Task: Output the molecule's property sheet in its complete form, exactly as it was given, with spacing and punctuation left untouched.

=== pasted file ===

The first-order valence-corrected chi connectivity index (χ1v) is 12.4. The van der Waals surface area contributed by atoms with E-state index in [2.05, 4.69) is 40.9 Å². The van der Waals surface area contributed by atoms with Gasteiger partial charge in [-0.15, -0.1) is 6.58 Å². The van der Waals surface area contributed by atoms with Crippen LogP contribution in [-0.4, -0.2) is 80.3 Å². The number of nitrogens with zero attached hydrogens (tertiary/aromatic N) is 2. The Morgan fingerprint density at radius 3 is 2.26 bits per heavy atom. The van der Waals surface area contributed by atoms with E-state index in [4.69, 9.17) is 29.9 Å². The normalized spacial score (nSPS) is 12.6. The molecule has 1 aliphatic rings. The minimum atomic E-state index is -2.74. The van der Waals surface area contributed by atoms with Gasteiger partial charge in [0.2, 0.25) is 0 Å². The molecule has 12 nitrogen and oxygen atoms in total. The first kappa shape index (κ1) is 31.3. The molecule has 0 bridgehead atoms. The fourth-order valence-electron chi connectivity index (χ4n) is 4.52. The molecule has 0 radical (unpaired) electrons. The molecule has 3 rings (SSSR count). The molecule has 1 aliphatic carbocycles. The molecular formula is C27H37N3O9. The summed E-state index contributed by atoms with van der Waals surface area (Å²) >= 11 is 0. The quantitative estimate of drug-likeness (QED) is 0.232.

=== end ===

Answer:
The first-order valence-corrected chi connectivity index (χ1v) is 12.4. The van der Waals surface area contributed by atoms with E-state index in [2.05, 4.69) is 40.9 Å². The van der Waals surface area contributed by atoms with Gasteiger partial charge in [-0.15, -0.1) is 6.58 Å². The van der Waals surface area contributed by atoms with Crippen LogP contribution in [-0.4, -0.2) is 80.3 Å². The number of nitrogens with zero attached hydrogens (tertiary/aromatic N) is 2. The Morgan fingerprint density at radius 3 is 2.26 bits per heavy atom. The van der Waals surface area contributed by atoms with E-state index in [4.69, 9.17) is 29.9 Å². The normalized spacial score (nSPS) is 12.6. The molecule has 1 aliphatic rings. The minimum atomic E-state index is -2.74. The van der Waals surface area contributed by atoms with Gasteiger partial charge in [0.2, 0.25) is 0 Å². The molecule has 12 nitrogen and oxygen atoms in total. The first kappa shape index (κ1) is 31.3. The molecule has 0 bridgehead atoms. The fourth-order valence-electron chi connectivity index (χ4n) is 4.52. The molecule has 0 radical (unpaired) electrons. The molecule has 3 rings (SSSR count). The molecule has 1 aliphatic carbocycles. The molecular formula is C27H37N3O9. The summed E-state index contributed by atoms with van der Waals surface area (Å²) >= 11 is 0. The quantitative estimate of drug-likeness (QED) is 0.232.